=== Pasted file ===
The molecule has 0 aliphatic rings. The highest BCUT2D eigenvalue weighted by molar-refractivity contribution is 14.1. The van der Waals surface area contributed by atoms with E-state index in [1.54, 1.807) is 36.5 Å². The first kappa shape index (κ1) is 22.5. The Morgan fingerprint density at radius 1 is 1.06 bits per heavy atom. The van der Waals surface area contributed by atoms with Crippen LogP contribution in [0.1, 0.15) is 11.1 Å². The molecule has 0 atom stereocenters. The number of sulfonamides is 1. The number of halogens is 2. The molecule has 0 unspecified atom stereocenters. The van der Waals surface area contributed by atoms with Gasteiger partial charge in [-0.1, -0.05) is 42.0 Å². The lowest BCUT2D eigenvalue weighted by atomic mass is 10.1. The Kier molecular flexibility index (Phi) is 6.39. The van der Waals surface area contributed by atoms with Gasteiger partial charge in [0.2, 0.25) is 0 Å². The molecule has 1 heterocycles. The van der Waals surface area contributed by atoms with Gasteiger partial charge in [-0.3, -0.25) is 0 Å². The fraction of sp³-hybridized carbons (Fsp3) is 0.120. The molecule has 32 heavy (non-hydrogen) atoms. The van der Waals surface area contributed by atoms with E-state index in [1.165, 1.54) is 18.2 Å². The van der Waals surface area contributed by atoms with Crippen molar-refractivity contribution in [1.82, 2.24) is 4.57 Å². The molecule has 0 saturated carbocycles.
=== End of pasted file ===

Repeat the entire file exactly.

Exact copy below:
The molecule has 0 aliphatic rings. The highest BCUT2D eigenvalue weighted by molar-refractivity contribution is 14.1. The van der Waals surface area contributed by atoms with E-state index in [1.54, 1.807) is 36.5 Å². The first kappa shape index (κ1) is 22.5. The Morgan fingerprint density at radius 1 is 1.06 bits per heavy atom. The van der Waals surface area contributed by atoms with Crippen LogP contribution in [0.1, 0.15) is 11.1 Å². The molecule has 0 atom stereocenters. The number of sulfonamides is 1. The number of halogens is 2. The molecule has 0 unspecified atom stereocenters. The van der Waals surface area contributed by atoms with Gasteiger partial charge in [-0.1, -0.05) is 42.0 Å². The lowest BCUT2D eigenvalue weighted by atomic mass is 10.1. The Kier molecular flexibility index (Phi) is 6.39. The van der Waals surface area contributed by atoms with Gasteiger partial charge in [0.2, 0.25) is 0 Å². The molecule has 1 heterocycles. The van der Waals surface area contributed by atoms with Gasteiger partial charge in [-0.3, -0.25) is 0 Å². The fraction of sp³-hybridized carbons (Fsp3) is 0.120. The molecule has 32 heavy (non-hydrogen) atoms. The van der Waals surface area contributed by atoms with E-state index in [1.165, 1.54) is 18.2 Å². The van der Waals surface area contributed by atoms with Crippen molar-refractivity contribution in [1.82, 2.24) is 4.57 Å². The molecule has 0 saturated carbocycles.